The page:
Out-Law News 2 min. read
01 Dec 2022, 4:21 pm
The UK government is expected to publish its much-awaited Digital Markets, Competition and Consumer Bill imminently, in a move representing the “most significant reform of UK competition and consumer protection laws in years”, according to legal experts.
The Bill, which will be likely to result in important reforms to consumer protection and competition law, will also give the Digital Markets Unit (DMU) legislative powers to enforce a new regulatory regime. That regime will apply to digital firms that are designated as having ‘strategic market status’ (SMS) in the UK – in a similar way to how the EU’s Digital Markets Act will apply to certain ‘gatekeeper’ digital firms. The UK regime, however, is intended to be more nuanced than the EU regime in terms of how SMS firms are designated and the specific obligations they will have to comply with.
Competition law expert Alan Davis of Pinsent Masons said: “The UK government initially announced that the Bill would be introduced in draft form only, and thus subject to further stakeholder consultation, however it now appears that a formal Bill will be brought forward during the current parliamentary session. Consequently, the Bill could now be published in the coming days or weeks, enacted by May 2023, and come into force later that year. Current expectations are that the new DMU regime and reforms to competition and consumer protection laws could be effective as early as October 2023.”
“While the single biggest change resulting from the Bill comprises the establishment of a legislative basis for the new digital markets regime that will be enforced by the DMU, in practice the new regime is expected to only apply to a small number of large digital firms of similar type as ‘gatekeepers’ under the EU Digital Markets Act. Importantly, the Bill will also bring about major reforms to consumer protection law – substantially strengthening the CMA’s enforcement powers to mirror those it already uses in antitrust cases – as well as important changes to merger control and competition rules,” Davis said.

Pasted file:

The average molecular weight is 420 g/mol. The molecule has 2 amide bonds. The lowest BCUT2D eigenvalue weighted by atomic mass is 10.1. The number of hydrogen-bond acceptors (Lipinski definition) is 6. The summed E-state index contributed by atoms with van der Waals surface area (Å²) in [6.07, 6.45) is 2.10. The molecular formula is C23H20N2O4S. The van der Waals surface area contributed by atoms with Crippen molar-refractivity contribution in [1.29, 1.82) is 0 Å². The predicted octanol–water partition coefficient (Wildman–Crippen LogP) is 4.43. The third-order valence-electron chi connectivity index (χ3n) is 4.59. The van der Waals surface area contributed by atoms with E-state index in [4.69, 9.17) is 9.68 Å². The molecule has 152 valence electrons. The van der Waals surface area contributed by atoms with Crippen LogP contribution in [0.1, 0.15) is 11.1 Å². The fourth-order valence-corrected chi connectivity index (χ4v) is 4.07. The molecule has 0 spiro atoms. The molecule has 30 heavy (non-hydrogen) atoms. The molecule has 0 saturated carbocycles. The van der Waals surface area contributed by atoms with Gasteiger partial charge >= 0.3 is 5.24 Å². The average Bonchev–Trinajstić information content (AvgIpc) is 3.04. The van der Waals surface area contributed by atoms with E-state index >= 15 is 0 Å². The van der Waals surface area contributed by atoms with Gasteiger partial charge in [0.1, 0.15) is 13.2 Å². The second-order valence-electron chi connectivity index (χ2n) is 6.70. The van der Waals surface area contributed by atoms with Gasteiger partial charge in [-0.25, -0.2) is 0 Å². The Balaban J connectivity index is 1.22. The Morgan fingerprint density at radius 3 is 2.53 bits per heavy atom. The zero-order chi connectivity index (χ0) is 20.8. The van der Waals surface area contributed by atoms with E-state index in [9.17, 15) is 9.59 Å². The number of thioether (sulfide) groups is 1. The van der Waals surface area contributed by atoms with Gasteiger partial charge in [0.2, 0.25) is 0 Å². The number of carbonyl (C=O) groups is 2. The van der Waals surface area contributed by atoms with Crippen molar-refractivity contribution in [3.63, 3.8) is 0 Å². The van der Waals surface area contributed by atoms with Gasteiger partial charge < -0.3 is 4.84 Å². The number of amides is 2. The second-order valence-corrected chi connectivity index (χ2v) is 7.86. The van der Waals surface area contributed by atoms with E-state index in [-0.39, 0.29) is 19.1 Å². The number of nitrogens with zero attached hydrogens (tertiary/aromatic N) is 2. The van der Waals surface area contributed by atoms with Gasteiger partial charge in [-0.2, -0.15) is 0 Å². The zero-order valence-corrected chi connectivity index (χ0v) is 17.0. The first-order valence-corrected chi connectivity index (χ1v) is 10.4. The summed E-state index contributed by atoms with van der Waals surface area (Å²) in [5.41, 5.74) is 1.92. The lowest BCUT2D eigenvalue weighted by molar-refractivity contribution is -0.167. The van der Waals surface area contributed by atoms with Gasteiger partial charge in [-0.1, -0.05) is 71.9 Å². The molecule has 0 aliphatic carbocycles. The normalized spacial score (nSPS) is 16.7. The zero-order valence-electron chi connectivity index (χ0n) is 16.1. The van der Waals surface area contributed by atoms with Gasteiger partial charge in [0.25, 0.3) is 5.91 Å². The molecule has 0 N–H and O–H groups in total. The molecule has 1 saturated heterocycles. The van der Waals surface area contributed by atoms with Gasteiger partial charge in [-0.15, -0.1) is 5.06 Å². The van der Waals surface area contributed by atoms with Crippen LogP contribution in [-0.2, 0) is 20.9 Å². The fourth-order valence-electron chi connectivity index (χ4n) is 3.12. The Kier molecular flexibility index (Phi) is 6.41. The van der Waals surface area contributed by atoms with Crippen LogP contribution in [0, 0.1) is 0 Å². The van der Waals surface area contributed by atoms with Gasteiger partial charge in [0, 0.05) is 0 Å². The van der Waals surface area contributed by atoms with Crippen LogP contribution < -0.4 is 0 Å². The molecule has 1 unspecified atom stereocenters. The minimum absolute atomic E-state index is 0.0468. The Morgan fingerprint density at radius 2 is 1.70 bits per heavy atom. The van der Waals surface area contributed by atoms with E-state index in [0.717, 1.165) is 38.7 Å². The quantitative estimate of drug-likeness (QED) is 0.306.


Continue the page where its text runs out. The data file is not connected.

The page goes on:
His comments came after the UK chancellor used his autumn statement (70 pages / 5.94MB PDF) on November 17 to announce that the government would bring forward the Bill in the third parliamentary session to provide new powers to the DMU, a department inside the Competition and Markets Authority (CMA). Jeremy Hunt said the Bill, once enacted, would “tackle anti-competitive practice in digital markets” and provide consumers with higher quality products and greater choice.
Competition law expert Angelique Bret of Pinsent Masons said: “The Bill heralds the most significant reform of UK competition and consumer protection laws in years, and will impact every business based or active in the UK to varying degrees. Businesses should look out for public consultations on new guidance concerning the operation of the DMU regime, as well as any revised CMA guidance relating to consumer protection, merger control, and competition law. In particular, businesses should be reviewing their approach to sales and marketing given the expected new powers of the CMA to impose significant fines in relation to consumer law breaches.”
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